Mobile protected areas for biodiversity on the high seas
This paper argues that international measures to protect marine biodiversity should include protected areas that can move over space and time to adapt to the changing ranges of certain species, whether because the species in question are migratory, or because their ranges are changing because of climate change.
The paper gives an example of existing mobile protected areas. In Australia, for example, fishing zones are regulated in real time according to the location of southern bluefin tuna. In the Northern Pacific, sea surface temperatures are used to regulate fishing vessels to reduce accidental catching of sea turtles.
The paper suggests that new mobile protected areas could be determined based on factors such as sea temperatures, visual or acoustic detection of certain species, or using models to forecast the presence of certain species.
A new agreement is being negotiated under the 1982 United Nations Convention on the Law of the Sea (UNCLOS) to provide legally binding mechanisms to protect the marine environment and to conserve and ensure the sustainable use of marine biodiversity on the high seas (international waters in areas beyond national jurisdiction) (1). One of the suggested objectives in the current draft text is to “apply an approach that builds ecosystem resilience to the adverse effects of climate change” when applying area-based management tools (ABMTs), including marine protected areas (MPAs). Yet even though climate change is resulting in shifts in species' ranges (2) and in the behavior of the human users of mobile, commercially valuable species (3), protection of highly mobile species and the dynamic habitats on which they depend is not currently a focus of negotiations. With the final language to be determined as early as 2020 (1), we urge negotiators to include new dynamic management tools, including mobile MPAs (mMPAs), whose boundaries shift across space and time, that could help to safeguard marine life and build ecosystem resilience by protecting dynamic habitats as well as migratory marine species in a changing ocean.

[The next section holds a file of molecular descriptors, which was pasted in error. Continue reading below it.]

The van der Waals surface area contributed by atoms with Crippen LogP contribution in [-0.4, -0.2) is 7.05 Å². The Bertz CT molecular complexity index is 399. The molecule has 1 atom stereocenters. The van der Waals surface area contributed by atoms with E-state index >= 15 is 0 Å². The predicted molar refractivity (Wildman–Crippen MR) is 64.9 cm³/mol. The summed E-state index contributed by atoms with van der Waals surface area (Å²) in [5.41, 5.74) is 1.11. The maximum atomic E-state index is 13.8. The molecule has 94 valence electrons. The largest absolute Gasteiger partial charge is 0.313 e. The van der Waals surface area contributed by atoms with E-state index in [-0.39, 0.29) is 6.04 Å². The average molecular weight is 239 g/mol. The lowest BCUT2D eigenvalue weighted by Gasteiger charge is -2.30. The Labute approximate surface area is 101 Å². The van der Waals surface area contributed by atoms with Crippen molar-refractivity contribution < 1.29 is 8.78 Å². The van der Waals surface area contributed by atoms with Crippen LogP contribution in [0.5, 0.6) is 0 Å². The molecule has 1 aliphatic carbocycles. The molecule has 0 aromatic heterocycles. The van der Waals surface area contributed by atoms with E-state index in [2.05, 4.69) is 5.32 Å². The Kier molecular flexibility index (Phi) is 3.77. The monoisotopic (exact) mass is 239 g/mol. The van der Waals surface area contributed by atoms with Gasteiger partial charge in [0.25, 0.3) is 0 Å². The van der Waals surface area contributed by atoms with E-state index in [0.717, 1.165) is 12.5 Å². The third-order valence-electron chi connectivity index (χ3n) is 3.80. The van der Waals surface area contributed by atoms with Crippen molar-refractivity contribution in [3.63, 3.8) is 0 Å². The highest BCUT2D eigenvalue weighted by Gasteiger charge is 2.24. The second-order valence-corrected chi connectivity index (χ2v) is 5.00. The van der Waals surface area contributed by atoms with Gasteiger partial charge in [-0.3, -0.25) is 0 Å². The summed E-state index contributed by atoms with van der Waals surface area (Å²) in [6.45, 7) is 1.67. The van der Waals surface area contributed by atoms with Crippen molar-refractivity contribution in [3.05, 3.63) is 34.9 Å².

Maxwell, S.M., Gjerde, K.M., Conners, M.G. and Crowder, L.B., 2020. Mobile protected areas for biodiversity on the high seas. Science, 367(6475), pp.252-254.
Read the full paper here. See also the Foodsource resource How do food systems affect fish stocks and marine habitats?
While some of the food system challenges facing humanity are local, in an interconnected world, adopting a global perspective is essential. Many environmental issues, such as climate change, need supranational commitments and action to be addressed effectively. Due to ever increasing global trade flows, prices of commodities are connected through space; a drought in Romania may thus increase the price of wheat in Zimbabwe.